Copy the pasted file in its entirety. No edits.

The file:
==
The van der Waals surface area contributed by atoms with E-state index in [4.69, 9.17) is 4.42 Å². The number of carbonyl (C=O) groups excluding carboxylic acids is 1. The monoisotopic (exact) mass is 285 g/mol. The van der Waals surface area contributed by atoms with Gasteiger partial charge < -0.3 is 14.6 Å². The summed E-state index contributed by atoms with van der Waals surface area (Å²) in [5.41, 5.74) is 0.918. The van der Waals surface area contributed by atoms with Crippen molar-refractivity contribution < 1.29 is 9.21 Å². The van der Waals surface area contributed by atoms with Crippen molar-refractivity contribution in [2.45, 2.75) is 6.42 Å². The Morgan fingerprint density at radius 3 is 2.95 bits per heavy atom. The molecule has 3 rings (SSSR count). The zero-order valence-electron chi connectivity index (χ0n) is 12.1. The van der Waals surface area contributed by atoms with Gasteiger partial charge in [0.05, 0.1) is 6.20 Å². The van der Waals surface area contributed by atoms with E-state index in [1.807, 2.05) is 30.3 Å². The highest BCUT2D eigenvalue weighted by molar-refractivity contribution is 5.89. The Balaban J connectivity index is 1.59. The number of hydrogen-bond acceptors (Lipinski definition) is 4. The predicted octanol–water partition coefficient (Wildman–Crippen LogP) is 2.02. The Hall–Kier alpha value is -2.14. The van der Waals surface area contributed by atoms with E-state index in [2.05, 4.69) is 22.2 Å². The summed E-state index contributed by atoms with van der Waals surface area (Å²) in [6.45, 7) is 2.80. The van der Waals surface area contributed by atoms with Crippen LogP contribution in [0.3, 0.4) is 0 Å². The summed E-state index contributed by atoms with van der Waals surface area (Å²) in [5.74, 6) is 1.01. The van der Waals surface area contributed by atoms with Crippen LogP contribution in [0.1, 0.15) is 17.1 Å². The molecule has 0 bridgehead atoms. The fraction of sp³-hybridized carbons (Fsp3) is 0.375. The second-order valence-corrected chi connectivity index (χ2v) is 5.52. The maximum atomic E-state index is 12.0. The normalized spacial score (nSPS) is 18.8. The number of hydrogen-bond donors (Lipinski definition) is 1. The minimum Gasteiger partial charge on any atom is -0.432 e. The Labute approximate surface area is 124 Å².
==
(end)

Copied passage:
The van der Waals surface area contributed by atoms with E-state index in [4.69, 9.17) is 4.42 Å². The number of carbonyl (C=O) groups excluding carboxylic acids is 1. The monoisotopic (exact) mass is 285 g/mol. The van der Waals surface area contributed by atoms with Gasteiger partial charge < -0.3 is 14.6 Å². The summed E-state index contributed by atoms with van der Waals surface area (Å²) in [5.41, 5.74) is 0.918. The van der Waals surface area contributed by atoms with Crippen molar-refractivity contribution < 1.29 is 9.21 Å². The van der Waals surface area contributed by atoms with Crippen molar-refractivity contribution in [2.45, 2.75) is 6.42 Å². The Morgan fingerprint density at radius 3 is 2.95 bits per heavy atom. The molecule has 3 rings (SSSR count). The zero-order valence-electron chi connectivity index (χ0n) is 12.1. The van der Waals surface area contributed by atoms with Gasteiger partial charge in [0.05, 0.1) is 6.20 Å². The van der Waals surface area contributed by atoms with E-state index in [1.807, 2.05) is 30.3 Å². The highest BCUT2D eigenvalue weighted by molar-refractivity contribution is 5.89. The Balaban J connectivity index is 1.59. The number of hydrogen-bond acceptors (Lipinski definition) is 4. The predicted octanol–water partition coefficient (Wildman–Crippen LogP) is 2.02. The Hall–Kier alpha value is -2.14. The van der Waals surface area contributed by atoms with E-state index in [2.05, 4.69) is 22.2 Å². The summed E-state index contributed by atoms with van der Waals surface area (Å²) in [6.45, 7) is 2.80. The van der Waals surface area contributed by atoms with Crippen LogP contribution in [0.3, 0.4) is 0 Å². The summed E-state index contributed by atoms with van der Waals surface area (Å²) in [5.74, 6) is 1.01. The van der Waals surface area contributed by atoms with Crippen LogP contribution in [0.1, 0.15) is 17.1 Å². The molecule has 0 bridgehead atoms. The fraction of sp³-hybridized carbons (Fsp3) is 0.375. The second-order valence-corrected chi connectivity index (χ2v) is 5.52. The maximum atomic E-state index is 12.0. The normalized spacial score (nSPS) is 18.8. The number of hydrogen-bond donors (Lipinski definition) is 1. The minimum Gasteiger partial charge on any atom is -0.432 e. The Labute approximate surface area is 124 Å².